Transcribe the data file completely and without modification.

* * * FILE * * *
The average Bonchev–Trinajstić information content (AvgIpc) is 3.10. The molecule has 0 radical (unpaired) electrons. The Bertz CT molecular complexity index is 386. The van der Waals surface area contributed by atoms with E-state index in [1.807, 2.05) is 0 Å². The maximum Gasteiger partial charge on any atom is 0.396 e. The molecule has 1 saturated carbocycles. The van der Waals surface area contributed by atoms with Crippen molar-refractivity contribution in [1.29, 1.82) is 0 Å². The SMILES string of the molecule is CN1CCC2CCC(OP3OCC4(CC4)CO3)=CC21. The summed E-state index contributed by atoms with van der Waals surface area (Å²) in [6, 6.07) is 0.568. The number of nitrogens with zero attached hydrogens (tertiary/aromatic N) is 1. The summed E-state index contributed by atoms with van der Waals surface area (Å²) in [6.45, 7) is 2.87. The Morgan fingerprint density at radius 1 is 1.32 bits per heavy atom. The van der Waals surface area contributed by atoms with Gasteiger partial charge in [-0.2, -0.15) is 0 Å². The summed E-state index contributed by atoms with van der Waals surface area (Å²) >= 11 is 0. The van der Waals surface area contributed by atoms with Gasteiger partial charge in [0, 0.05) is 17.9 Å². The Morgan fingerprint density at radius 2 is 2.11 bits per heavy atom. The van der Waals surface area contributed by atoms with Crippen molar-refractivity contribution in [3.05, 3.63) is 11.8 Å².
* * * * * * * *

The average Bonchev–Trinajstić information content (AvgIpc) is 3.10. The molecule has 0 radical (unpaired) electrons. The Bertz CT molecular complexity index is 386. The van der Waals surface area contributed by atoms with E-state index in [1.807, 2.05) is 0 Å². The maximum Gasteiger partial charge on any atom is 0.396 e. The molecule has 1 saturated carbocycles. The van der Waals surface area contributed by atoms with Crippen molar-refractivity contribution in [1.29, 1.82) is 0 Å². The SMILES string of the molecule is CN1CCC2CCC(OP3OCC4(CC4)CO3)=CC21. The summed E-state index contributed by atoms with van der Waals surface area (Å²) in [6, 6.07) is 0.568. The number of nitrogens with zero attached hydrogens (tertiary/aromatic N) is 1. The summed E-state index contributed by atoms with van der Waals surface area (Å²) in [6.45, 7) is 2.87. The Morgan fingerprint density at radius 1 is 1.32 bits per heavy atom. The van der Waals surface area contributed by atoms with Gasteiger partial charge in [-0.2, -0.15) is 0 Å². The summed E-state index contributed by atoms with van der Waals surface area (Å²) >= 11 is 0. The van der Waals surface area contributed by atoms with Gasteiger partial charge in [0, 0.05) is 17.9 Å². The Morgan fingerprint density at radius 2 is 2.11 bits per heavy atom. The van der Waals surface area contributed by atoms with Crippen molar-refractivity contribution in [3.05, 3.63) is 11.8 Å².